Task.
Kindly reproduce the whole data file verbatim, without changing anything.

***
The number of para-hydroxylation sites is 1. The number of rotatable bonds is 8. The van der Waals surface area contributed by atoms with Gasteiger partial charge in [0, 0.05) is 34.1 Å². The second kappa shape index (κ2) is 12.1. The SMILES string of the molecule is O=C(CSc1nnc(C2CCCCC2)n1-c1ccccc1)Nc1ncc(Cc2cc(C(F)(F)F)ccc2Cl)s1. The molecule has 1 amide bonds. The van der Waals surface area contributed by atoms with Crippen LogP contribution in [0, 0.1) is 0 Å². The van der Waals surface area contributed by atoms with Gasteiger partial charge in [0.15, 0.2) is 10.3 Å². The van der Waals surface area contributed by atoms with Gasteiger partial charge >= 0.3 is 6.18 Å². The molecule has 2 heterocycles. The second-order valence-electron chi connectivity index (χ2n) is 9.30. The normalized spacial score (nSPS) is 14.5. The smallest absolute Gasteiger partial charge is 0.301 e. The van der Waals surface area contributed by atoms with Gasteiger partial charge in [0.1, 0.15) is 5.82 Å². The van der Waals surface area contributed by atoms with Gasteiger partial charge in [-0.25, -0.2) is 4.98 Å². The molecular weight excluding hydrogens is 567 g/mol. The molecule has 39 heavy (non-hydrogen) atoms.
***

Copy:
The number of para-hydroxylation sites is 1. The number of rotatable bonds is 8. The van der Waals surface area contributed by atoms with Gasteiger partial charge in [0, 0.05) is 34.1 Å². The second kappa shape index (κ2) is 12.1. The SMILES string of the molecule is O=C(CSc1nnc(C2CCCCC2)n1-c1ccccc1)Nc1ncc(Cc2cc(C(F)(F)F)ccc2Cl)s1. The molecule has 1 amide bonds. The van der Waals surface area contributed by atoms with Crippen LogP contribution in [0, 0.1) is 0 Å². The van der Waals surface area contributed by atoms with Gasteiger partial charge in [0.15, 0.2) is 10.3 Å². The van der Waals surface area contributed by atoms with Gasteiger partial charge >= 0.3 is 6.18 Å². The molecule has 2 heterocycles. The second-order valence-electron chi connectivity index (χ2n) is 9.30. The normalized spacial score (nSPS) is 14.5. The smallest absolute Gasteiger partial charge is 0.301 e. The van der Waals surface area contributed by atoms with Gasteiger partial charge in [0.1, 0.15) is 5.82 Å². The van der Waals surface area contributed by atoms with Gasteiger partial charge in [-0.25, -0.2) is 4.98 Å². The molecular weight excluding hydrogens is 567 g/mol. The molecule has 39 heavy (non-hydrogen) atoms.